The U.S., Canada and four other countries have jointly urged Japan to take legal steps to ensure that parents who have removed their children after the failure of international marriages will not be preferentially treated contrary to an international treaty on cross-border child custody disputes, government officials said Tuesday.
The six countries — including Britain, France, Australia and New Zealand — submitted the joint statement in writing, the officials said. It was part of the Justice and Foreign ministries’ one-month public consultation from the end of September on interim proposals for domestic legislation prior to Japan’s accession to the treaty.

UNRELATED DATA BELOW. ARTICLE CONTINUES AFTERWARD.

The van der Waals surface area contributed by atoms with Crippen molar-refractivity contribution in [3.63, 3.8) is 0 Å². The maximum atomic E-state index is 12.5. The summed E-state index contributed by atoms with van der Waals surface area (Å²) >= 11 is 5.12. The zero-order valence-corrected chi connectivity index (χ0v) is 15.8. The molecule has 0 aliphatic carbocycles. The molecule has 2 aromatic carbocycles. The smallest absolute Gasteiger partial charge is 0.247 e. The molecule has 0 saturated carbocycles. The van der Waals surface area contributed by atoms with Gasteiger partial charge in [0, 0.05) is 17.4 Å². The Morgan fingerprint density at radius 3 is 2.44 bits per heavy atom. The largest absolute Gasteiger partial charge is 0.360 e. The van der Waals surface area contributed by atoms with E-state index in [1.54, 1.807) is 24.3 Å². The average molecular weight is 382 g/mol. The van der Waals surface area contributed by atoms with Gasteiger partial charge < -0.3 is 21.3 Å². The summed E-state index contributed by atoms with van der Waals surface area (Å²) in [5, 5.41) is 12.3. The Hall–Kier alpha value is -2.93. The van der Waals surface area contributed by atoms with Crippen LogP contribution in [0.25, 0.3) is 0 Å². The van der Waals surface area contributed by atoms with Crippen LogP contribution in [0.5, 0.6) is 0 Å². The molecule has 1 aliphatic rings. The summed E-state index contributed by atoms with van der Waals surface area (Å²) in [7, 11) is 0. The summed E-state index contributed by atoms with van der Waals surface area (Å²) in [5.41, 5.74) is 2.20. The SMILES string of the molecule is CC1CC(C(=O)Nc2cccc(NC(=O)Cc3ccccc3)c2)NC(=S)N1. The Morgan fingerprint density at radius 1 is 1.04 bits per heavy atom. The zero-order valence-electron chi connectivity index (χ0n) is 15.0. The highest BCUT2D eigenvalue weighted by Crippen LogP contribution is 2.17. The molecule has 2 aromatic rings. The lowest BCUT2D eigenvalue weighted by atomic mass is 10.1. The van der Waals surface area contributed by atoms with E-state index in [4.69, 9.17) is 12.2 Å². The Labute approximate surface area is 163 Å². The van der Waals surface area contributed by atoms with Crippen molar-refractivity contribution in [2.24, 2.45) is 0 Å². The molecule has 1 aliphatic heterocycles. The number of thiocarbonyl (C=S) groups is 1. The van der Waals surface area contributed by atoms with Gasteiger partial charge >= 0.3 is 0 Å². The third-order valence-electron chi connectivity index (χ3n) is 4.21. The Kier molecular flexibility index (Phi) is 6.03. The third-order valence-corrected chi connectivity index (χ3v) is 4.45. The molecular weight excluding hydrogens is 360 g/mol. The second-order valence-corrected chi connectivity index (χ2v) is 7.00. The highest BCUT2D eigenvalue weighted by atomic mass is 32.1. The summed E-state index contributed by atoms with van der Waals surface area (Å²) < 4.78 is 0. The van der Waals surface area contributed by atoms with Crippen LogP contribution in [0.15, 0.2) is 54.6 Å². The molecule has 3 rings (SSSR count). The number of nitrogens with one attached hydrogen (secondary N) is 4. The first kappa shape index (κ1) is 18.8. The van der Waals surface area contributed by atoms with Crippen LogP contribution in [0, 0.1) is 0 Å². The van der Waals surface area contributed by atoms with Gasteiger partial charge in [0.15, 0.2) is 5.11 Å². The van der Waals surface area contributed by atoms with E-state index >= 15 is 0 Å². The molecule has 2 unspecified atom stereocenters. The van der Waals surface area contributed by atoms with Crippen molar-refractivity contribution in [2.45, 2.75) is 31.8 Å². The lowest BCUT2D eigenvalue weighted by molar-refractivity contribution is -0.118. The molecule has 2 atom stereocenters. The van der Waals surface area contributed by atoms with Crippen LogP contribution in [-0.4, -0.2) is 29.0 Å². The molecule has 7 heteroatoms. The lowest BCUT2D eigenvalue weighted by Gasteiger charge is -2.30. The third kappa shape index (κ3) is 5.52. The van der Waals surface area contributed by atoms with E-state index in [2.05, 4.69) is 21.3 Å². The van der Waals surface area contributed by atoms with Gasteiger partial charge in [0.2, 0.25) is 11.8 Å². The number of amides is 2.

The rare move reflects the countries’ strong interest in Japan’s accession to the Hague Convention on the Civil Aspects of International Child Abduction. The treaty is designed to ensure the prompt return of children who have been abducted from their country of habitual residence.
The envisioned domestic legislation would indicate that children will not have to be returned when the parent has fled an abusive spouse or could face criminal prosecution, presumably in connection with the abduction of offspring, in his or her country of habitual residence.
The joint opinion, submitted by the Canadian Embassy in Tokyo on behalf of the six governments, states that the interim proposals deviate from the convention, which allows the return of children to be rejected only when they could face a “grave risk” if returned, making spousal violence and other reasons inapplicable, the officials said.